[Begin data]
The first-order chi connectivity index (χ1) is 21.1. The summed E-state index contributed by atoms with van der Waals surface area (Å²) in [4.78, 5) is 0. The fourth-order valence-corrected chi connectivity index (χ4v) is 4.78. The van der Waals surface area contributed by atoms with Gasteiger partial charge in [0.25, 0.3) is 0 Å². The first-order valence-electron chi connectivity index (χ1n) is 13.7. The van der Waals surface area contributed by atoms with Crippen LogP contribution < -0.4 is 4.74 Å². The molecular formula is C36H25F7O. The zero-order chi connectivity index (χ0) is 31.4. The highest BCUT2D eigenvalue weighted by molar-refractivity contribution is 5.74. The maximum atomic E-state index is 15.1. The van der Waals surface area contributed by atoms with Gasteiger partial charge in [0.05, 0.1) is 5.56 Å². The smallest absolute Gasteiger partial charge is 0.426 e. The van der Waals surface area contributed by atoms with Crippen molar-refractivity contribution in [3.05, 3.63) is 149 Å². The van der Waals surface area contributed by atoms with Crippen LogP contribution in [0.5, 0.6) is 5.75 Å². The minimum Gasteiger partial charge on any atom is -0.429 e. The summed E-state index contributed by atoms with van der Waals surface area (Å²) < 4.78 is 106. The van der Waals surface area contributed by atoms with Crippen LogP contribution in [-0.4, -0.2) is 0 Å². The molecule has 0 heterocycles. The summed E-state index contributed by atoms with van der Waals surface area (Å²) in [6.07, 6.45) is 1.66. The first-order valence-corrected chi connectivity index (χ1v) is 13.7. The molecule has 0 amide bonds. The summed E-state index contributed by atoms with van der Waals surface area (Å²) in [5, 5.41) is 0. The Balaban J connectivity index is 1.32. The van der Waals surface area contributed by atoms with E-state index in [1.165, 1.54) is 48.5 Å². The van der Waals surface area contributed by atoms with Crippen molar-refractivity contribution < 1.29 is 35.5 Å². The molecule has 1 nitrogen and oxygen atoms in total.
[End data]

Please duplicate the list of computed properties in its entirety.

The first-order chi connectivity index (χ1) is 21.1. The summed E-state index contributed by atoms with van der Waals surface area (Å²) in [4.78, 5) is 0. The fourth-order valence-corrected chi connectivity index (χ4v) is 4.78. The van der Waals surface area contributed by atoms with Gasteiger partial charge in [0.25, 0.3) is 0 Å². The first-order valence-electron chi connectivity index (χ1n) is 13.7. The van der Waals surface area contributed by atoms with Crippen LogP contribution < -0.4 is 4.74 Å². The molecular formula is C36H25F7O. The zero-order chi connectivity index (χ0) is 31.4. The highest BCUT2D eigenvalue weighted by molar-refractivity contribution is 5.74. The maximum atomic E-state index is 15.1. The van der Waals surface area contributed by atoms with Gasteiger partial charge in [0.05, 0.1) is 5.56 Å². The smallest absolute Gasteiger partial charge is 0.426 e. The van der Waals surface area contributed by atoms with Crippen molar-refractivity contribution in [3.05, 3.63) is 149 Å². The van der Waals surface area contributed by atoms with Crippen LogP contribution in [0.5, 0.6) is 5.75 Å². The minimum Gasteiger partial charge on any atom is -0.429 e. The summed E-state index contributed by atoms with van der Waals surface area (Å²) < 4.78 is 106. The van der Waals surface area contributed by atoms with Crippen LogP contribution in [-0.4, -0.2) is 0 Å². The molecule has 0 heterocycles. The summed E-state index contributed by atoms with van der Waals surface area (Å²) in [6.07, 6.45) is 1.66. The first-order valence-corrected chi connectivity index (χ1v) is 13.7. The molecule has 0 amide bonds. The summed E-state index contributed by atoms with van der Waals surface area (Å²) in [5, 5.41) is 0. The Balaban J connectivity index is 1.32. The van der Waals surface area contributed by atoms with E-state index in [1.165, 1.54) is 48.5 Å². The van der Waals surface area contributed by atoms with Crippen molar-refractivity contribution < 1.29 is 35.5 Å². The molecule has 1 nitrogen and oxygen atoms in total.